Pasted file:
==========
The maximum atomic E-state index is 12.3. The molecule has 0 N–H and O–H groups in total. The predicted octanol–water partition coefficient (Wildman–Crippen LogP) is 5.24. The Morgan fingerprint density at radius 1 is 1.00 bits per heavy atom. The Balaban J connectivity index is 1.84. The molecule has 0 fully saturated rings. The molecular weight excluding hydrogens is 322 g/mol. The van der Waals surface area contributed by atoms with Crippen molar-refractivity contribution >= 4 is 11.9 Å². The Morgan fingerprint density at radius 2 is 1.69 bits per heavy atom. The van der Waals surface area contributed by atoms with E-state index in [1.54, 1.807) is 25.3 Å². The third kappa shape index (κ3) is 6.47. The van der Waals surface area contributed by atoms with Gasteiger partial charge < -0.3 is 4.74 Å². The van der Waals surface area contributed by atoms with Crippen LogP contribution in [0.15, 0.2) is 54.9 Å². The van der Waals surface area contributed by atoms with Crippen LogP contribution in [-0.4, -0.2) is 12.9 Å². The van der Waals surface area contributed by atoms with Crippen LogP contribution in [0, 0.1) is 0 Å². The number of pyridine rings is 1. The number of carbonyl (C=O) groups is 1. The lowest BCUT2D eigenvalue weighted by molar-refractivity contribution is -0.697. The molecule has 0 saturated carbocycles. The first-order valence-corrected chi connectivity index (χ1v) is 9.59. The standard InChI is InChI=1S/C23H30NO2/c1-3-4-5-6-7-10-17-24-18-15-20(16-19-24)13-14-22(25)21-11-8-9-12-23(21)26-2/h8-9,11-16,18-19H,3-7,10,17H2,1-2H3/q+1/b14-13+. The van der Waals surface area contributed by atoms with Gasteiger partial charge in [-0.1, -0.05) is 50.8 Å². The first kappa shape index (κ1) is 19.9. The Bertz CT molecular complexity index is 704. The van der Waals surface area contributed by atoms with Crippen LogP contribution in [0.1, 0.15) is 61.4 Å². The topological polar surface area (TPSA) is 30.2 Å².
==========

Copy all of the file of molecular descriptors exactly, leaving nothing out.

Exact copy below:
The maximum atomic E-state index is 12.3. The molecule has 0 N–H and O–H groups in total. The predicted octanol–water partition coefficient (Wildman–Crippen LogP) is 5.24. The Morgan fingerprint density at radius 1 is 1.00 bits per heavy atom. The Balaban J connectivity index is 1.84. The molecule has 0 fully saturated rings. The molecular weight excluding hydrogens is 322 g/mol. The van der Waals surface area contributed by atoms with Crippen molar-refractivity contribution >= 4 is 11.9 Å². The Morgan fingerprint density at radius 2 is 1.69 bits per heavy atom. The van der Waals surface area contributed by atoms with E-state index in [1.54, 1.807) is 25.3 Å². The third kappa shape index (κ3) is 6.47. The van der Waals surface area contributed by atoms with Gasteiger partial charge < -0.3 is 4.74 Å². The van der Waals surface area contributed by atoms with Crippen LogP contribution in [0.15, 0.2) is 54.9 Å². The van der Waals surface area contributed by atoms with Crippen LogP contribution in [-0.4, -0.2) is 12.9 Å². The van der Waals surface area contributed by atoms with Crippen LogP contribution in [0, 0.1) is 0 Å². The number of pyridine rings is 1. The number of carbonyl (C=O) groups is 1. The lowest BCUT2D eigenvalue weighted by molar-refractivity contribution is -0.697. The molecule has 0 saturated carbocycles. The first-order valence-corrected chi connectivity index (χ1v) is 9.59. The standard InChI is InChI=1S/C23H30NO2/c1-3-4-5-6-7-10-17-24-18-15-20(16-19-24)13-14-22(25)21-11-8-9-12-23(21)26-2/h8-9,11-16,18-19H,3-7,10,17H2,1-2H3/q+1/b14-13+. The van der Waals surface area contributed by atoms with Gasteiger partial charge in [-0.1, -0.05) is 50.8 Å². The first kappa shape index (κ1) is 19.9. The Bertz CT molecular complexity index is 704. The van der Waals surface area contributed by atoms with Crippen LogP contribution in [0.1, 0.15) is 61.4 Å². The topological polar surface area (TPSA) is 30.2 Å².